A Midwife’s Story
by Penny Armstrong and Sheryl Feldman
[2006, London: Pinter and Martin; 194 pages, paperback.]
[Review first published in Midwifery Today Issue 81, Spring 2007, © 2007, Midwifery Today, Inc. Review by Cheryl K. Smith.]
Originally published 20 years ago, this first-hand account of a midwife to the Amish could have been written today. Penny Armstrong’s experiences come alive in the telling of this story, which shows the unfolding of her midwifery career in a hospital in Glasgow, Scotland, and in the homes of women in Amish Pennsylvania.
In her preface to this edition, Penny notes that “…the work of bringing forth children is an accepted part of their lives, and a way to avoid this work is not a subject of those swirling side conversations. Considering the rising rate of interventions in obstetrics, and the lack of a concomitant improvement in outcome statistics, perhaps it is time to re-examine what a healthy woman actually needs to give birth.”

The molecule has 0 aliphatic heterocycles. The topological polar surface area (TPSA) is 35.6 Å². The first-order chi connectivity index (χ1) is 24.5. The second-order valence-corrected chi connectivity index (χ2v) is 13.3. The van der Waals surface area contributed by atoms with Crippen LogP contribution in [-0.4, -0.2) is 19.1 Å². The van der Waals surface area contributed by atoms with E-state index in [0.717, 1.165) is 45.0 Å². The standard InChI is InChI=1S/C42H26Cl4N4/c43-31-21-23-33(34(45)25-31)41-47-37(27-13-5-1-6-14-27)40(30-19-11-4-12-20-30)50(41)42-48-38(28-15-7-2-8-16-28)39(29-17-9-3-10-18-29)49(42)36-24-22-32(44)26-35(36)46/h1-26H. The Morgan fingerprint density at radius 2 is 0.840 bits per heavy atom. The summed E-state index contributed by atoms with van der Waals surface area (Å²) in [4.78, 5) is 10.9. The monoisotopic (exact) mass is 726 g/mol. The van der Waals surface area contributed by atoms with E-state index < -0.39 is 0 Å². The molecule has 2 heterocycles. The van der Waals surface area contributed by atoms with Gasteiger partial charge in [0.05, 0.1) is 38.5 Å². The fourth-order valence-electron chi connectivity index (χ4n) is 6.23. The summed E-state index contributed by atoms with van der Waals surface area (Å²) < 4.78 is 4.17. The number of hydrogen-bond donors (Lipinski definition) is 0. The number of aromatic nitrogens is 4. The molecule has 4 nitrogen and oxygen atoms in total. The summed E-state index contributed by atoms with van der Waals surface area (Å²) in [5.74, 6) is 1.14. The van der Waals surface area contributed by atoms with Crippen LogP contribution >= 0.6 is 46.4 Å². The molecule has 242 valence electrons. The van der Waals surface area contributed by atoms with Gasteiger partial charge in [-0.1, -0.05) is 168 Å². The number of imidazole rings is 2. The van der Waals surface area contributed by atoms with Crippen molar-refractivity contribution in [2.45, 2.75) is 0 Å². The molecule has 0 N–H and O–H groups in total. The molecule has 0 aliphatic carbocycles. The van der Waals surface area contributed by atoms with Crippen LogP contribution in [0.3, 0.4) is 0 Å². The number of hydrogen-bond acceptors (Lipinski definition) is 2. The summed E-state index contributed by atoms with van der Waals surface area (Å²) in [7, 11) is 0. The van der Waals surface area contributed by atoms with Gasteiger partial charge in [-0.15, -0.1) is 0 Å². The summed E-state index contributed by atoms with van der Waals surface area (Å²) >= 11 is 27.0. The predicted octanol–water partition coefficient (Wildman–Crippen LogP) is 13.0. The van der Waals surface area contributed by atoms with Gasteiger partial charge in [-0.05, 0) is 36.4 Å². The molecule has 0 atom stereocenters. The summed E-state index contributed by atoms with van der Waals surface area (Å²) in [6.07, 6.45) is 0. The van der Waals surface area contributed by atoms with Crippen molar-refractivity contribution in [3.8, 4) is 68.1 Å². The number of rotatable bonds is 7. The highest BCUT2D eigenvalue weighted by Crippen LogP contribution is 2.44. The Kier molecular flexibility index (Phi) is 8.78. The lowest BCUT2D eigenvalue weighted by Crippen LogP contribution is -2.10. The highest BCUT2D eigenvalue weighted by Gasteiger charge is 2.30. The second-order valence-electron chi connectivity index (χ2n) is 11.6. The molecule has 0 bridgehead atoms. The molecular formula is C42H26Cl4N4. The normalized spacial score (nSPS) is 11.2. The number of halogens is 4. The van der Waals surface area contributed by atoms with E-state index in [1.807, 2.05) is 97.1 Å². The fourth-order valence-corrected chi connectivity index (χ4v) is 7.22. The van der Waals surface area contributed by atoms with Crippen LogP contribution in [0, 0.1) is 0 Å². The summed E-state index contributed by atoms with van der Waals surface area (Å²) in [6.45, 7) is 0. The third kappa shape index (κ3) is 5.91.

A Midwife’s Story is a great read, showing homebirth as it really happens and also providing a window on the lives of Amish people.
Reviewer Cheryl K. Smith is managing editor for Midwifery Today and publisher of Ruminations, the Nigerian Dwarf and Mini Dairy Goat Magazine, as well as raising a small herd of mini dairy goats in the coast range of Oregon.